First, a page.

A German word we need in English

June 23rd, 2015
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My toddler son, Niklas, is learning German words like “Elefant” and “Schuh.” They’re easier for him to grasp because he’s also attempting the English equivalents.

There is no translation for the German word I want to use, though.

“Gemütlichkeit.”

It sounds like a train chugging up a hill. Clickity clack, clickity clack. The meaning of the word, however, gives you the opposite feel. Gemütlichkeit is like the word cozy, but it goes a dozen step further. Snuggling under a blanket while you sit in a camping chair by the campfire is cozy. Gemütlichkeit is surrounding yourself with close friends, a bottle of beer, s’mores, and lots of happy stories and jokes while you snuggle in your blanket by the campfire.

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Beauty in interrupting your daily routine

April 20th, 2015
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Stand near an elementary school’s doors just as class gets out. Don’t stand too close–you’re likely to get trampled! Kids are dashing to the swing set, the waiting school bus, the soccer field, their moms’ cars, or no where in particular. Coats are getting tugged. Backpacks are flung. Shouts. Squeals. Constant chatter. Just the thought of all that chaos makes me feel a little exhausted. You too?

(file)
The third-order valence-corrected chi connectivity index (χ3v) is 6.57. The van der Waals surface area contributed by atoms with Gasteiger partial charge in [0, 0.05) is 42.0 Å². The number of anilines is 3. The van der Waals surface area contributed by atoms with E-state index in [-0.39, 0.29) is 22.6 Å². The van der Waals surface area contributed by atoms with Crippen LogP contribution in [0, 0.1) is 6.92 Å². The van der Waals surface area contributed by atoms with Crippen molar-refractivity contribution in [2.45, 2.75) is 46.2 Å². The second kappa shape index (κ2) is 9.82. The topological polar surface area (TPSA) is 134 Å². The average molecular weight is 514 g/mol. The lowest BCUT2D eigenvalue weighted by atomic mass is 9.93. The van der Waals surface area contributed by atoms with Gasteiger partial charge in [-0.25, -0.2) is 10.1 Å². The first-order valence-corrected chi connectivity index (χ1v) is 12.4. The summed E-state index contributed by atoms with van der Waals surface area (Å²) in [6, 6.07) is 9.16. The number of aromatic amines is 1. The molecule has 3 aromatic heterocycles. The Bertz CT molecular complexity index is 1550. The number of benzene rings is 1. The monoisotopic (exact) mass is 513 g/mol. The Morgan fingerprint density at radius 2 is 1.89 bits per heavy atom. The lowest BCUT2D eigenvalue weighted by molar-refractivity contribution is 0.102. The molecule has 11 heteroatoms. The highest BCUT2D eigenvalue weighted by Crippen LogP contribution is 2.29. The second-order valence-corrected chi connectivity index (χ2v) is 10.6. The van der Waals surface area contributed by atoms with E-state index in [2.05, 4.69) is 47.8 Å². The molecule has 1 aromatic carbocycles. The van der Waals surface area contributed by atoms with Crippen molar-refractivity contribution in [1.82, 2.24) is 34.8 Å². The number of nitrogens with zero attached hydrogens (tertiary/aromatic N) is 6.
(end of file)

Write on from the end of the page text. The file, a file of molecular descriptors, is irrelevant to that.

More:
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Fears of the unknown

April 13th, 2015
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The first time I moved to Germany, my fears involved things like finding friends, knowing where to get a gallon of milk (there’s no such thing), and learning vocabulary for things like contact lens solution at the drug store. I clung to Martin, my German husband, using him as my crutch. I was afraid of answering the intercom or the telephone in our apartment. (You never realize how much body language matters until you only have spoken words to communicate.) Sometimes if Martin was gone, I wouldn’t even answer. I’d crouch down and get very quiet, nervous that someone would catch me as a fraud, ignoring phone calls and intercom buzzes.

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